Timezone: »

Contrastive and Non-Contrastive Self-Supervised Learning Recover Global and Local Spectral Embedding Methods
Randall Balestriero · Yann LeCun

Tue Nov 29 02:00 PM -- 04:00 PM (PST) @ Hall J #228

Self-Supervised Learning (SSL) surmises that inputs and pairwise positive relationships are enough to learn meaningful representations. Although SSL has recently reached a milestone: outperforming supervised methods in many modalities\dots the theoretical foundations are limited, method-specific, and fail to provide principled design guidelines to practitioners. In this paper, we propose a unifying framework under the helm of spectral manifold learning. Through the course of this study, we will demonstrate that VICReg, SimCLR, BarlowTwins et al. correspond to eponymous spectral methods such as Laplacian Eigenmaps, ISOMAP et al.From this unified viewpoint, we obtain (i) the close-form optimal representation, (ii) the close-form optimal network parameters in the linear regime, (iii) the impact of the pairwise relations used during training on each of those quantities and on downstream task performances, and most importantly, (iv) the first theoretical bridge between contrastive and non-contrastive methods to global and local spectral methods respectively hinting at the benefits and limitations of each. For example, if the pairwise relation is aligned with the downstream task, all SSL methods produce optimal representations for that downstream task.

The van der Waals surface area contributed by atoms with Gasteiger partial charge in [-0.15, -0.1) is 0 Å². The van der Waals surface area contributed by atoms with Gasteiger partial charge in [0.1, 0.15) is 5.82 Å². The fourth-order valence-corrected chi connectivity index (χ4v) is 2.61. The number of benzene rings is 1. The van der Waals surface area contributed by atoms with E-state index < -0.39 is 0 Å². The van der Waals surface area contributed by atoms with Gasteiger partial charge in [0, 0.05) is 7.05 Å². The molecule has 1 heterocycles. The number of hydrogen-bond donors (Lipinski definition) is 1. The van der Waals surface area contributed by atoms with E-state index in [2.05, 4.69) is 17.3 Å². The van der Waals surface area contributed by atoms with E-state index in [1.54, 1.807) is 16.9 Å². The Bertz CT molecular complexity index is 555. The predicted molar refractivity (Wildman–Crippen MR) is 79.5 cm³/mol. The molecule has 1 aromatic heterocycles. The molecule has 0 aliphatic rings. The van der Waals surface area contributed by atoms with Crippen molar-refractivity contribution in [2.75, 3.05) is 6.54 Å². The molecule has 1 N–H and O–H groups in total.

Author Information

Randall Balestriero (Meta AI, FAIR)
Yann LeCun (Facebook)

Yann LeCun is Director of AI Research at Facebook, and Silver Professor of Data Science, Computer Science, Neural Science, and Electrical Engineering at New York University. He received the Electrical Engineer Diploma from ESIEE, Paris in 1983, and a PhD in Computer Science from Université Pierre et Marie Curie (Paris) in 1987. After a postdoc at the University of Toronto, he joined AT&T Bell Laboratories in Holmdel, NJ in 1988. He became head of the Image Processing Research Department at AT&T Labs-Research in 1996, and joined NYU as a professor in 2003, after a brief period as a Fellow of the NEC Research Institute in Princeton. From 2012 to 2014 he directed NYU's initiative in data science and became the founding director of the NYU Center for Data Science. He was named Director of AI Research at Facebook in late 2013 and retains a part-time position on the NYU faculty. His current interests include AI, machine learning, computer perception, mobile robotics, and computational neuroscience. He has published over 180 technical papers and book chapters on these topics as well as on neural networks, handwriting recognition, image processing and compression, and on dedicated circuits for computer perception.

More from the Same Authors